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Mark Leftly: Floodgates soon to open on insurance prices


Outlook Images of seawater bursting through New York subway defences and Manhattan Islanders fleeing their homes in search of dry land will hopefully serve as a wake-up call to one of the great follies of this Government. Hurricane Sandy is a horrific, unique event, but flooding is not, particularly if you live in areas like Hull, Tyne and Wear or Tewkesbury. Not if you own one of the 200,000 homes that are considered highly at risk of being washed out as the weather grows increasingly volatile.

For 12 years the insurance industry has kept cover for these households at artificially low levels in exchange for an unfulfilled government promise to build proper flood defences. The deal expires on 30 June.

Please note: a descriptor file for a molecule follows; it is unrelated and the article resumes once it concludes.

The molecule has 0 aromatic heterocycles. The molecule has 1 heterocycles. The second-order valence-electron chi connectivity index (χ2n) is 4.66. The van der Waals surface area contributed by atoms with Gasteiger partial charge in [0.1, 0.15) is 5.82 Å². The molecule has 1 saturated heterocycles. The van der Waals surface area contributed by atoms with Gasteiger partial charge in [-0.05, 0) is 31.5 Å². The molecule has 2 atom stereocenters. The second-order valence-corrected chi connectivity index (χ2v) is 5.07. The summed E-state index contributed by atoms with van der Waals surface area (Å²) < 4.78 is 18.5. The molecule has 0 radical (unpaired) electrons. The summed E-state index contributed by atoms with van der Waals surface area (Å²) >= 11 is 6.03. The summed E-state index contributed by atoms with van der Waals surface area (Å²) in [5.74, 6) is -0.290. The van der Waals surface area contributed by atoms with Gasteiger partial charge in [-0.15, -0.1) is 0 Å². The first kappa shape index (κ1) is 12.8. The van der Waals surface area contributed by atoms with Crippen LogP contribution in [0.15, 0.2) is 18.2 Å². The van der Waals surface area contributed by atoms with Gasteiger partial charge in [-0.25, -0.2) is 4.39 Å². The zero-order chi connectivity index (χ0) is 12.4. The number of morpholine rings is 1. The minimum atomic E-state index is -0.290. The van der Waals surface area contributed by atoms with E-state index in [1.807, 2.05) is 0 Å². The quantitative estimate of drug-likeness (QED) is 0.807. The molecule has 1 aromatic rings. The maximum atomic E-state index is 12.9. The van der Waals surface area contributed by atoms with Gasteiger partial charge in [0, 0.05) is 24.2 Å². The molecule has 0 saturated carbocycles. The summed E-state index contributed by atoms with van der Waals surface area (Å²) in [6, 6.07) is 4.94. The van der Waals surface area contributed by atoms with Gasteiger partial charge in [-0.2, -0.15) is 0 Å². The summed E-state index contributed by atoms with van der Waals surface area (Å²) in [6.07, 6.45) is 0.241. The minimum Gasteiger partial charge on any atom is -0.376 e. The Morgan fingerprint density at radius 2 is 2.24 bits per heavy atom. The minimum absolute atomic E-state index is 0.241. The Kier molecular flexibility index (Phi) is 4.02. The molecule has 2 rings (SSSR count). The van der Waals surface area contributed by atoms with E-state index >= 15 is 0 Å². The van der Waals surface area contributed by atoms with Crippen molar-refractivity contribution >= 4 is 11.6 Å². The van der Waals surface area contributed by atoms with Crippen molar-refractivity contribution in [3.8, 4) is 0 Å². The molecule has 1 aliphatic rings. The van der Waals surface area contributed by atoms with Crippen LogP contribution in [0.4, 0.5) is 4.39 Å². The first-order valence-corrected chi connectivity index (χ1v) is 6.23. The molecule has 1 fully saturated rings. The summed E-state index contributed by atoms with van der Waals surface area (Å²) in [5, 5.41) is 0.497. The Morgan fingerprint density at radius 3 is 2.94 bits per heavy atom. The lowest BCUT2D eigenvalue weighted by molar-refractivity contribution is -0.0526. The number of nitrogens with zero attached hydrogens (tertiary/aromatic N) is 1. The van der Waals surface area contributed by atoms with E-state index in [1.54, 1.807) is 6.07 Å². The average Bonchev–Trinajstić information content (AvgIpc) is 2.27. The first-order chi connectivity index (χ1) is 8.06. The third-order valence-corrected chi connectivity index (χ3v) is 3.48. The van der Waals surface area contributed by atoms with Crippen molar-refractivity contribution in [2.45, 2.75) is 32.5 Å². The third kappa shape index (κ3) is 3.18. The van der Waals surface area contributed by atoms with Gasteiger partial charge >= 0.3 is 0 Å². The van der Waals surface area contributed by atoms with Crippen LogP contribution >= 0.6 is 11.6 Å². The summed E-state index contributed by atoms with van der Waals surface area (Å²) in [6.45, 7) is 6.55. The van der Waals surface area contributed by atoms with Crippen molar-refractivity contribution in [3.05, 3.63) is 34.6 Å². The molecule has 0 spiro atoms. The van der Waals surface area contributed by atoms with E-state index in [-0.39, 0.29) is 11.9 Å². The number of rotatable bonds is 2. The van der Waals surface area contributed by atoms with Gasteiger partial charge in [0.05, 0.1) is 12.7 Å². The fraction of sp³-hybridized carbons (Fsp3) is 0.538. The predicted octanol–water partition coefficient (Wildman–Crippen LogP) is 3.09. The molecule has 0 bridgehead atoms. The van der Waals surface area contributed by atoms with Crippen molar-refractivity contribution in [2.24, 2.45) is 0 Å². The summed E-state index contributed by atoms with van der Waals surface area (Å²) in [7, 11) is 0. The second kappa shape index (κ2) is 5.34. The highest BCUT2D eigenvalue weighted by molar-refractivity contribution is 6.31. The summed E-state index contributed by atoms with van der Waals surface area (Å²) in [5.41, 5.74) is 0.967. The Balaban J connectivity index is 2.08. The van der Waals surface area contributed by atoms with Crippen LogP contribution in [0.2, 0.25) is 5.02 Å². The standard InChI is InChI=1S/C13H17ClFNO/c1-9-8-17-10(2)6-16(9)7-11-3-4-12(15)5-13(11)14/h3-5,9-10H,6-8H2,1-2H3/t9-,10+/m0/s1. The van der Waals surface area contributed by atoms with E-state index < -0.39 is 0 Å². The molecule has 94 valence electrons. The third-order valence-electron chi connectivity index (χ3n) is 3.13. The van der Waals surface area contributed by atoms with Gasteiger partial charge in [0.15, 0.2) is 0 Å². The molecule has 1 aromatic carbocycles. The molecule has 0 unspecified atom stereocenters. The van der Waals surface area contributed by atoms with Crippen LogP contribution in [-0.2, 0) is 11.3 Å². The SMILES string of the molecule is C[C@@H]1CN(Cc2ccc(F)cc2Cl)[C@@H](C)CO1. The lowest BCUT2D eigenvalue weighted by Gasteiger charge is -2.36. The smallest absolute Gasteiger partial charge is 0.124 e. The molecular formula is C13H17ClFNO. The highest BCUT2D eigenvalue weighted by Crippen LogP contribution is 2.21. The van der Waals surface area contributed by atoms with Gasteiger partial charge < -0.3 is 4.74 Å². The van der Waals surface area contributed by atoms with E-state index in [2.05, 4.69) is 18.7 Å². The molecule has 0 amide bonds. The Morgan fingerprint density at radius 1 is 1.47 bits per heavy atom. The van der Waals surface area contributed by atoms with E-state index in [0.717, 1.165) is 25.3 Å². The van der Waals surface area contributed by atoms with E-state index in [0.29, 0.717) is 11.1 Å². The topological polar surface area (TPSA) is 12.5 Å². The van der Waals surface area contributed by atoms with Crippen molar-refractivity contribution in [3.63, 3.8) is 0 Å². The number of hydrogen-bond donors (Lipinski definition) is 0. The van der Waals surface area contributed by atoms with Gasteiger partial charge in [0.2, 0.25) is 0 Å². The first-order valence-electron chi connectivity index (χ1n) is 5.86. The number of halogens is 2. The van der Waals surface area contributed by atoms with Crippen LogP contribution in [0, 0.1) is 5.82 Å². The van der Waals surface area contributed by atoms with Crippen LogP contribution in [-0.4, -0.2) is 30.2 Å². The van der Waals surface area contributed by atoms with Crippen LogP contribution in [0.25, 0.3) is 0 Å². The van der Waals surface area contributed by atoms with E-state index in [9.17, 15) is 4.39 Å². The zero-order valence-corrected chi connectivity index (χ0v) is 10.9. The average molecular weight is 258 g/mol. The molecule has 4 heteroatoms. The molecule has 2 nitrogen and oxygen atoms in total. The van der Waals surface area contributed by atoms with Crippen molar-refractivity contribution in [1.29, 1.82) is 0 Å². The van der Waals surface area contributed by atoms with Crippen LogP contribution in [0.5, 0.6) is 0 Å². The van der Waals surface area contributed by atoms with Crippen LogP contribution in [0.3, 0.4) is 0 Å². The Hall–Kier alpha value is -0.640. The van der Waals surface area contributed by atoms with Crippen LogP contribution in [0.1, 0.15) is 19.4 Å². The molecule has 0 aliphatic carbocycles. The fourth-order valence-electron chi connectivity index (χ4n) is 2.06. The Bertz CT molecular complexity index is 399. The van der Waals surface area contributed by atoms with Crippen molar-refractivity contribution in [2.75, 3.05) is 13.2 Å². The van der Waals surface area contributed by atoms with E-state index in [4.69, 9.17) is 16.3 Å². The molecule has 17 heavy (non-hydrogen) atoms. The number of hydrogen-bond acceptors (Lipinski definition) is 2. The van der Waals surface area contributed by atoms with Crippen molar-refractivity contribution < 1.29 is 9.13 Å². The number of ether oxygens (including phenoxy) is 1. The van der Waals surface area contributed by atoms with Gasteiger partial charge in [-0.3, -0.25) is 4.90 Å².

Former environment secretary Caroline Spelman claimed to have been close to an alternative agreement over the summer, but lost her job in David Cameron's September reshuffle. Though it's understandable that her replacement, Owen Paterson, would want to take a fresh look at the issue, it seems that a lack of progress is down to him being distracted by the argument over badger culling.

With no solution in sight, big insurers are forced to choose between massively hiking prices, or even refusing cover, for those living on floodplains. Housing markets and local economies face being destroyed in an instant.

With excess likely to be as high as £30,000, 1 July 2013 will be Cameron's Black Wednesday if the Government doesn't act fast.